A recession may not seem the ideal time to start a business, but some big names – Microsoft, FedEx, General Electric – have made it work. In 2008, Adam Stott quit his sales job at a BMW dealership, sold his house, moved in with his mother and Big Cars was born.
The recession hit the motor industry particularly hard, so Stott started small, with a modest premises in the wilds of Essex. By 2009, he had made enough money to move to bigger premises in Chelmsford, from where he delivered a £1 million turnover.
Six years later and Stott heads a company with two sites (Witham and Chelmsford), 46 employees and a projected turnover of about £25m this year. He is also on the brink of opening a dedicated service and repair centre. Initially this will be used to meet the majority of his vehicle preparation needs in-house, but he plans to open the facility to motorists early next year.
Across both sites, Big Cars stocks 200-250 cars and retails about 150 a month. The company has grown every year since it began, with the past five years delivering significant gains: turnover in 2010/11 was £2.8m; £4.1m in 2011/12; £4.2m in 2012/13; and turnover leapt 45% in 2013/14 to £6.1m. Turnover in 2014/15 more than doubled to £13.4m and it is predicted to almost double this financial year.
The success of the business was not always so assured, however. The economic downturn brought with it a lack of stock and even when stock was available, lenders and banks were reluctant to finance its purchase.
“In the early days, funding was practically impossible to come by,” said Stott. “Now we are able to pick and choose our financial partners.”
‘I was confident that I could run my own company’
After leaving school, Stott worked for his father’s building firm, before taking up a job selling electrical goods. Within a year, he was promoted to senior sales person and was the company’s highest commission earner.
This talent for sales continued when he moved to a Ford dealership, where he became the top salesman in just six months. After a short time at Alan Sugar’s private jet leasing company, Amsair, Stott began working as a salesman at Sytner’s Harold Wood BMW dealership.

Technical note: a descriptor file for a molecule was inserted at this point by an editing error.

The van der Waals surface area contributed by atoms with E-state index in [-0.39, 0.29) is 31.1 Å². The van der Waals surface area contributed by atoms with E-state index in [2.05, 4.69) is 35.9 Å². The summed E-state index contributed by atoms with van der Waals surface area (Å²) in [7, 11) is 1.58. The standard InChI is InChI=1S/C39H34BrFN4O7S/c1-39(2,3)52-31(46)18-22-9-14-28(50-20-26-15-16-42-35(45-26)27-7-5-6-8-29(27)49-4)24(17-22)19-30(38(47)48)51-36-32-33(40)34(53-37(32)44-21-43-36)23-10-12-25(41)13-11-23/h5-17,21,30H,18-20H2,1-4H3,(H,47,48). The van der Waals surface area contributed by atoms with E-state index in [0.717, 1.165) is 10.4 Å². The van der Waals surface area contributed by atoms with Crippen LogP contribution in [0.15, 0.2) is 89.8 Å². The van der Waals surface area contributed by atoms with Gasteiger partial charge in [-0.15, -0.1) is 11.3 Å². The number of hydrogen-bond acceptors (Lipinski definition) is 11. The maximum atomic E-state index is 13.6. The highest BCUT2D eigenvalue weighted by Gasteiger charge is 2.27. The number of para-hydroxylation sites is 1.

By his mid-20s, he was earning a princely sum, but felt it was unlikely somebody so young would be given the opportunity to head up a dealership and left to set up his own.
“My dad has always owned his own business and my mum ran her own café, so it was almost inevitable I was going to follow in their footsteps,” he said.
“Their experience also meant I was confident that I could run my own company.”
How a millennial markets cars
Not surprisingly, as a millennial (those who have grown up in the digital age and are typically aged 17-34), Stott has maximised the use of social media.
Big Cars has 255,000 followers on Facebook and the platform provides an influential channel when it comes to raising awareness of the company and highlighting offers. As an early adopter of Facebook in 2010, Big Cars was able to steal a march on other industries.
“We avoid the sales techniques more likely to be associated with used car sales companies” Adam Stott, managing director, Big Cars
It was also able to consolidate its presence before Facebook introduced algorithms that reduced the appearance of businesses in newsfeeds. Even if Big Cars reaches only 10% of its fan base with a post, that’s still 25,000 people.
Stott said: “Facebook is a good lead generator. We promote our offers and there is always a lot of interest in the business. I think it helps that we are multi-branded, people are confident they will find something for them.”
On other social media platforms, the company has been quick to incorporate Twitter (15,700 followers) and Instagram (7,000 followers).
Stott also embraced the opportunity to appear on Channel 4’s Million Pound Motors programme. Big Cars is a sponsor of Chelmsford City Football Club and backs a number of other community-based sports clubs including mixed martial arts, boxing and cricket.